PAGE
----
Some suspect that the DOJ will eventually extend the rule to cover private businesses explicitly. Even if the new rule doesn’t require such updates, it does offer those entities insight into what the DOJ believes is accessible and how to avoid potential accessibility-related violations.  

What will be the impact of the rule on accessibility litigation?  

In the legal community, attorneys are already putting their clients on notice. The murky laws surrounding online accessibility have made it difficult for businesses and other organizations to adhere to any set of standards. When people brought lawsuits against organizations for inaccessible online content, the courts couldn’t look at technical standards to make a firm ruling one way or another. The grey area led to conflicting decisions from courts around the country.  

The addition of these rules, even if they only apply to government entities, would help offer some guidance and a reference point both to businesses and to the courts. As a result, it will become easier to make online content accessible in the eyes of the law. At the same time, courts may be less forgiving of those businesses that neglect to take such steps now that they can’t claim they have nothing to reference.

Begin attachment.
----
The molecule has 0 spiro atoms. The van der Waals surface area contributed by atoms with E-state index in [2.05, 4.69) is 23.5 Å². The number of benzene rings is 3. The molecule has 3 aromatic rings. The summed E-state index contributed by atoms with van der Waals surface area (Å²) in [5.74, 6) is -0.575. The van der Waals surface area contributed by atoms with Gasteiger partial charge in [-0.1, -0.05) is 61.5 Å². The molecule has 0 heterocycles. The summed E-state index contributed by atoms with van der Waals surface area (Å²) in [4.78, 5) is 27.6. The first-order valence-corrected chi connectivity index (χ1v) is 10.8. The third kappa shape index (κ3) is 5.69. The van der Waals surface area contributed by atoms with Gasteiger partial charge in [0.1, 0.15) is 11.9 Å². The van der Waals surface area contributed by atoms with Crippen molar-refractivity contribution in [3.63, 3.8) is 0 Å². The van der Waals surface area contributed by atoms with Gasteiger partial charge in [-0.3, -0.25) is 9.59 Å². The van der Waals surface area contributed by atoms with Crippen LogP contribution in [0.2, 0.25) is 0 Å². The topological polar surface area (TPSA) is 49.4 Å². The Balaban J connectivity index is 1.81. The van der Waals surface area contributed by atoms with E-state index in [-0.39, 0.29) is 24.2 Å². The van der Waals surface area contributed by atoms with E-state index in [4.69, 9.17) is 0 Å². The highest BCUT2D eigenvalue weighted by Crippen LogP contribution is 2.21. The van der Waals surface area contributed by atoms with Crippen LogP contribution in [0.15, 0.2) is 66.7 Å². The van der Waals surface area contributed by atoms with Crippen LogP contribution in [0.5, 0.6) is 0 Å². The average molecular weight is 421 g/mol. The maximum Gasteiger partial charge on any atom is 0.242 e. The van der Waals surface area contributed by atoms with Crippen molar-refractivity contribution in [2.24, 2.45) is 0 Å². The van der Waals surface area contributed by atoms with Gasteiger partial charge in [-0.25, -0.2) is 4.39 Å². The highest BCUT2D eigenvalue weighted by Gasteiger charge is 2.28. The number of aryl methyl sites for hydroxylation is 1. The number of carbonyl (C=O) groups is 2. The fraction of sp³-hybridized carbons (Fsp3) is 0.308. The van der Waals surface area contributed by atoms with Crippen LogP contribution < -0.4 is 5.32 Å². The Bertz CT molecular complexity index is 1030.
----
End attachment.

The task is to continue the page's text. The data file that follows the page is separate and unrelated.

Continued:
The best approach for anyone in a leadership position is to pay attention to the ultimate changes to the ADA. Without a doubt, plaintiff’s attorneys, often criticized for seeking out violators to sue, will be.  

woman in a suit on a computer

Where can government entities and businesses looking to update their online presence start? 

Whether the rule passes or not, it’s important for any organization with a website to pay attention to online accessibility. Not only are there consequences for violating such laws, but inaccessible sites also prevent people from accessing information and turn away would-be consumers. 

The first step for those looking to meet the demands of the new rule is learning more about what it means to make online content more accessible. Verbit’s online accessibility hub is the perfect place to start for timely updates and easy-to-understand information about accessibility best practices, guidelines and laws. Partnering with an accessibility provider is another way to benefit from organizations that have expertise in these areas. Reach out to Verbit to find out how we can support your accessibility efforts and updates at your organization.